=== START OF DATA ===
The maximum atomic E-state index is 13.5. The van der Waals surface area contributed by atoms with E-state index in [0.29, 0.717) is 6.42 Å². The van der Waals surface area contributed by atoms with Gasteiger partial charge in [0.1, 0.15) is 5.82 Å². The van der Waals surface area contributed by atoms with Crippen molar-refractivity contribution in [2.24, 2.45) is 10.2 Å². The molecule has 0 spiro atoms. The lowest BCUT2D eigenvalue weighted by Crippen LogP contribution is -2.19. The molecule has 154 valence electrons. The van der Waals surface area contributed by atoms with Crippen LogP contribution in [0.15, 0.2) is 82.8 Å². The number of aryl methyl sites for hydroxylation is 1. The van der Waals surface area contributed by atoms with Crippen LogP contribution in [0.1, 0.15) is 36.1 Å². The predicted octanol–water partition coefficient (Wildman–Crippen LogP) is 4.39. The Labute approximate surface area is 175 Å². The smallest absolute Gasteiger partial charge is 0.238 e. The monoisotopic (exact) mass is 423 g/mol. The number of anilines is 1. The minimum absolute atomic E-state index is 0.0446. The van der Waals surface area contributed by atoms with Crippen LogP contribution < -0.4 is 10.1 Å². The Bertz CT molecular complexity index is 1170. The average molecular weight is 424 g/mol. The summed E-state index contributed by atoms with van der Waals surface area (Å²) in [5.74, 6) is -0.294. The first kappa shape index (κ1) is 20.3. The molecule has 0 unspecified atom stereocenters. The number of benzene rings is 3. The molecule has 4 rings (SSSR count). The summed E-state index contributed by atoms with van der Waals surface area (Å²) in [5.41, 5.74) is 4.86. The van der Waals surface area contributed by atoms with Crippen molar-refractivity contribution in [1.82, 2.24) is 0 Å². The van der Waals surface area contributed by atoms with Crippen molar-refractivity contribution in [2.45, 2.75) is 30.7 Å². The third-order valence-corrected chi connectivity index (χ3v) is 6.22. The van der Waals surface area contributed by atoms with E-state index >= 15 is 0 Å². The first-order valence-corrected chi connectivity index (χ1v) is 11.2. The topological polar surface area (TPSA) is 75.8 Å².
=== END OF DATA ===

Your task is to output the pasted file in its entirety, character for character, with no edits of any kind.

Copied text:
The maximum atomic E-state index is 13.5. The van der Waals surface area contributed by atoms with E-state index in [0.29, 0.717) is 6.42 Å². The van der Waals surface area contributed by atoms with Gasteiger partial charge in [0.1, 0.15) is 5.82 Å². The van der Waals surface area contributed by atoms with Crippen molar-refractivity contribution in [2.24, 2.45) is 10.2 Å². The molecule has 0 spiro atoms. The lowest BCUT2D eigenvalue weighted by Crippen LogP contribution is -2.19. The molecule has 154 valence electrons. The van der Waals surface area contributed by atoms with Crippen LogP contribution in [0.15, 0.2) is 82.8 Å². The number of aryl methyl sites for hydroxylation is 1. The van der Waals surface area contributed by atoms with Crippen LogP contribution in [0.1, 0.15) is 36.1 Å². The predicted octanol–water partition coefficient (Wildman–Crippen LogP) is 4.39. The Labute approximate surface area is 175 Å². The smallest absolute Gasteiger partial charge is 0.238 e. The monoisotopic (exact) mass is 423 g/mol. The number of anilines is 1. The minimum absolute atomic E-state index is 0.0446. The van der Waals surface area contributed by atoms with Crippen LogP contribution < -0.4 is 10.1 Å². The Bertz CT molecular complexity index is 1170. The average molecular weight is 424 g/mol. The summed E-state index contributed by atoms with van der Waals surface area (Å²) in [5.74, 6) is -0.294. The first kappa shape index (κ1) is 20.3. The molecule has 0 unspecified atom stereocenters. The number of benzene rings is 3. The molecule has 4 rings (SSSR count). The summed E-state index contributed by atoms with van der Waals surface area (Å²) in [5.41, 5.74) is 4.86. The van der Waals surface area contributed by atoms with Crippen molar-refractivity contribution in [1.82, 2.24) is 0 Å². The van der Waals surface area contributed by atoms with Crippen molar-refractivity contribution in [2.45, 2.75) is 30.7 Å². The third-order valence-corrected chi connectivity index (χ3v) is 6.22. The van der Waals surface area contributed by atoms with E-state index >= 15 is 0 Å². The first-order valence-corrected chi connectivity index (χ1v) is 11.2. The topological polar surface area (TPSA) is 75.8 Å².